There are other ones that you can use. And I don’t know 100% if I’d say I recommend them, I’ve used them. And one of which is, and again, this has got a bad stigma around it, but as a personal loan, okay, I’m not talking about a payday loan or something that’s got, you know, 235 600% interest rate, I’m talking about a personal loan from like, a prosper, or a Lending Club or a sci fi, something like that, that has a reasonable interest rate, where you can get in there it’s non recourse, meaning it’s not going to, I shouldn’t say it’s non recourse but it’s it’s you don’t have to have collateral for meaning you don’t have to give them a bike. You don’t have to give him a boat or anything. It’s just, it’s going to impact your credit, okay? negatively. But if you have that interest payment that interest in principal and interest payment built into your model of what your of what you’re trying to buy. A lot of people use hard money, Okay, I’m gonna buy this saying I’m gonna get hard money loan, I’m gonna flip this house, whatever it is, I’m gonna use a hard money loan, well that’s like, you know, 1012 15% interest rate on your first deal, you might be able to get a personal loan for 30 to $50,000. And it might only be 6% 9% interest rate over seven years, you know, so that’s one thing that I would be very cautiously considering. I could because I don’t have access, I didn’t at the time to know any hard money lenders. And again, I didn’t know any private money guys, I didn’t know any of this stuff. And so even if you don’t know anybody in real estate, my point is using a personal loan only for a real estate acquisition and only if you understand What the payments are going to be, is acceptable, but you got to do it correctly.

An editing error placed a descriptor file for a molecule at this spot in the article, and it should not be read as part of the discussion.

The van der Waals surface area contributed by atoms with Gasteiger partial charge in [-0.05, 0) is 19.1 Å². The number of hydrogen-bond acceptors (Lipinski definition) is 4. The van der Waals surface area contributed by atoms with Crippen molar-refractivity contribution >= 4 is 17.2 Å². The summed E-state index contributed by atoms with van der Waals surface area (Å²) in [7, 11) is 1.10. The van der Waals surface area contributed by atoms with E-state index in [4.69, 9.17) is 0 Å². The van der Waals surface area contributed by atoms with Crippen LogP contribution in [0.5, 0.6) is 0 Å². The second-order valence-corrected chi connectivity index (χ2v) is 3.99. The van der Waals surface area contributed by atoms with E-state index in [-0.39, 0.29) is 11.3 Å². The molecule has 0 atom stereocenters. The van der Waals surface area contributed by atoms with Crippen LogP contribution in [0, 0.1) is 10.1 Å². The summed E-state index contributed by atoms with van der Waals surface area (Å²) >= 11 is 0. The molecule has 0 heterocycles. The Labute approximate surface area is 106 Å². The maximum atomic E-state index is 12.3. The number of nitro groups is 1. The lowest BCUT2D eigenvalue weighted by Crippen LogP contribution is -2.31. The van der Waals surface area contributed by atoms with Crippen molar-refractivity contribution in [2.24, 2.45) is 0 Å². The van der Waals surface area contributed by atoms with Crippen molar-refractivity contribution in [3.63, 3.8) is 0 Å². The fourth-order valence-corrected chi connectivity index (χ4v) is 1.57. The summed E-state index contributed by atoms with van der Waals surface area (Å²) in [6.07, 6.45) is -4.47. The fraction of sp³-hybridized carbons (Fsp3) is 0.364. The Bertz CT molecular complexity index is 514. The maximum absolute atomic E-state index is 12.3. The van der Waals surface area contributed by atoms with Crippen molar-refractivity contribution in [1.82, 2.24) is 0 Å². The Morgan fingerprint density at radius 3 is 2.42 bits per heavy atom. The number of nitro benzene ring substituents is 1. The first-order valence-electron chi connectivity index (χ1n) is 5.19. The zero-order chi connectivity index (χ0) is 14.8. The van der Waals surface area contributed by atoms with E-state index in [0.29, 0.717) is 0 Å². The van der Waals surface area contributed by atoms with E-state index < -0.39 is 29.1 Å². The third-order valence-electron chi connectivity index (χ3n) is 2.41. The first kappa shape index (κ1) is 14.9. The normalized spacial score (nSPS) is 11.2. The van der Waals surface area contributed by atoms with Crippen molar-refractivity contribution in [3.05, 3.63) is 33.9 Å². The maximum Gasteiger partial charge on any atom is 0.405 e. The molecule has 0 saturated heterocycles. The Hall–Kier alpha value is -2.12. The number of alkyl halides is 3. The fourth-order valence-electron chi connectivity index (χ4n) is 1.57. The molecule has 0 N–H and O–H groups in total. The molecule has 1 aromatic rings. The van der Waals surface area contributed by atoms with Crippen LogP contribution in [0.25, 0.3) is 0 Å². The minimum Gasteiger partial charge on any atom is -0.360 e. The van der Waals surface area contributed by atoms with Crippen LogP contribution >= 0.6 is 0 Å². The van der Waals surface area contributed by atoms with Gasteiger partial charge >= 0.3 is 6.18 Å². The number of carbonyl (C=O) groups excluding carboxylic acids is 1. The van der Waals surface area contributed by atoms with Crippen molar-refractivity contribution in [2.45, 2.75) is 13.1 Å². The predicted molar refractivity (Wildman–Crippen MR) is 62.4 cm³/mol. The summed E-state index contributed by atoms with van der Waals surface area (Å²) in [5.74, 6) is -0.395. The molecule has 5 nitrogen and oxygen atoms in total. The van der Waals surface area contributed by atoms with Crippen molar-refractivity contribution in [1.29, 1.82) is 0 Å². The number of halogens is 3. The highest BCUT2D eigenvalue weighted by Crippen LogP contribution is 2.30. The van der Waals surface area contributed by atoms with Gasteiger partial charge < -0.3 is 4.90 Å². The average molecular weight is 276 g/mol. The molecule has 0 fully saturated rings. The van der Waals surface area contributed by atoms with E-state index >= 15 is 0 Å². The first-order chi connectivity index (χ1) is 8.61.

Bailey Kramer 29:06
Right, right. And there’s so many different strategies out there. And we’re kind of just highlighting a few here. But you know, you really have to find what works best for you. And you know, go from there.
Alex Olson 29:18
Bailey Kramer 29:19
there any last things you want to add about creative financing before we move on to the next section of our show?
Alex Olson 29:25
I would just the only other piece of creative financing is one of the things I love about real estate is you can do anything. efficiency, you can do anything, but there’s a lot of different things you can do to secure a property. So don’t give up just because two or three different things didn’t work out for you. Right.
Bailey Kramer 29:44
So now we’re gonna move on to the next section of our show, which is the big four where we asked all of our guests the same four questions. So number one, Alex, what’s your number one habit for success?
Alex Olson 29:55
Number one habit is persistence. And I think you could kind of hear that through my story. Have being on top of people not giving up, checking in, you don’t have to be a jerk about it. Look, everybody’s in this world together. And so even if you’re just checking up to say, hey, people start to remember that they might not remember the first six times you reached out to them, but maybe that seven time on persistence, so finally, say, Okay, yeah, I’m available now let’s talk. And so that’s my number one thing.
Bailey Kramer 30:28
Yeah, persistence is key. So number two, limiting beliefs or thoughts in our heads that hold us back from realizing our potential. What is one limiting belief that you were able to crush and how did that impact your life?